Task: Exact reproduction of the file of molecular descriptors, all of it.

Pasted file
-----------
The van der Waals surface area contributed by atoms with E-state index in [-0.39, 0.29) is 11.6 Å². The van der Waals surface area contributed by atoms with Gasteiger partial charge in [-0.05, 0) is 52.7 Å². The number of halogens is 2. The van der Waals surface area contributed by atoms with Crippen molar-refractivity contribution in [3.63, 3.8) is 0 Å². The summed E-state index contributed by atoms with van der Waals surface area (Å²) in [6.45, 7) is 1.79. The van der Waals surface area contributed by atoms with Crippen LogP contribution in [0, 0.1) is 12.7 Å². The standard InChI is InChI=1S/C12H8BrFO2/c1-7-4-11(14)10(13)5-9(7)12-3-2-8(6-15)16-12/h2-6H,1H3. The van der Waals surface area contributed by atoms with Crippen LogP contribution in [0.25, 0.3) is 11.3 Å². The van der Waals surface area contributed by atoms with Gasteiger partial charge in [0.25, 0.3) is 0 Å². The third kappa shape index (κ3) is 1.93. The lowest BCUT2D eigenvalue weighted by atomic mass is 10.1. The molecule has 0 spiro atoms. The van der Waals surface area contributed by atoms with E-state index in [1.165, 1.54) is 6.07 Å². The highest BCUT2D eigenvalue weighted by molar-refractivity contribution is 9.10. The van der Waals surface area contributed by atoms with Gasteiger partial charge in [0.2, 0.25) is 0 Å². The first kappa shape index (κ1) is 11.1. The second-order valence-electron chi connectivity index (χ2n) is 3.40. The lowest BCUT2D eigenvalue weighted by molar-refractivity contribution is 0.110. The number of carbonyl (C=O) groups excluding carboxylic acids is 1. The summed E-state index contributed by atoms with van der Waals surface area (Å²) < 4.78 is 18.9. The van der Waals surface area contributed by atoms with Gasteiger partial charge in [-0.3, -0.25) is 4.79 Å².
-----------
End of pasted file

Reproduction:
The van der Waals surface area contributed by atoms with E-state index in [-0.39, 0.29) is 11.6 Å². The van der Waals surface area contributed by atoms with Gasteiger partial charge in [-0.05, 0) is 52.7 Å². The number of halogens is 2. The van der Waals surface area contributed by atoms with Crippen molar-refractivity contribution in [3.63, 3.8) is 0 Å². The summed E-state index contributed by atoms with van der Waals surface area (Å²) in [6.45, 7) is 1.79. The van der Waals surface area contributed by atoms with Crippen LogP contribution in [0, 0.1) is 12.7 Å². The standard InChI is InChI=1S/C12H8BrFO2/c1-7-4-11(14)10(13)5-9(7)12-3-2-8(6-15)16-12/h2-6H,1H3. The van der Waals surface area contributed by atoms with Crippen LogP contribution in [0.25, 0.3) is 11.3 Å². The van der Waals surface area contributed by atoms with Gasteiger partial charge in [0.25, 0.3) is 0 Å². The third kappa shape index (κ3) is 1.93. The lowest BCUT2D eigenvalue weighted by atomic mass is 10.1. The molecule has 0 spiro atoms. The van der Waals surface area contributed by atoms with E-state index in [1.165, 1.54) is 6.07 Å². The highest BCUT2D eigenvalue weighted by molar-refractivity contribution is 9.10. The van der Waals surface area contributed by atoms with Gasteiger partial charge in [0.2, 0.25) is 0 Å². The first kappa shape index (κ1) is 11.1. The second-order valence-electron chi connectivity index (χ2n) is 3.40. The lowest BCUT2D eigenvalue weighted by molar-refractivity contribution is 0.110. The number of carbonyl (C=O) groups excluding carboxylic acids is 1. The summed E-state index contributed by atoms with van der Waals surface area (Å²) < 4.78 is 18.9. The van der Waals surface area contributed by atoms with Gasteiger partial charge in [-0.3, -0.25) is 4.79 Å².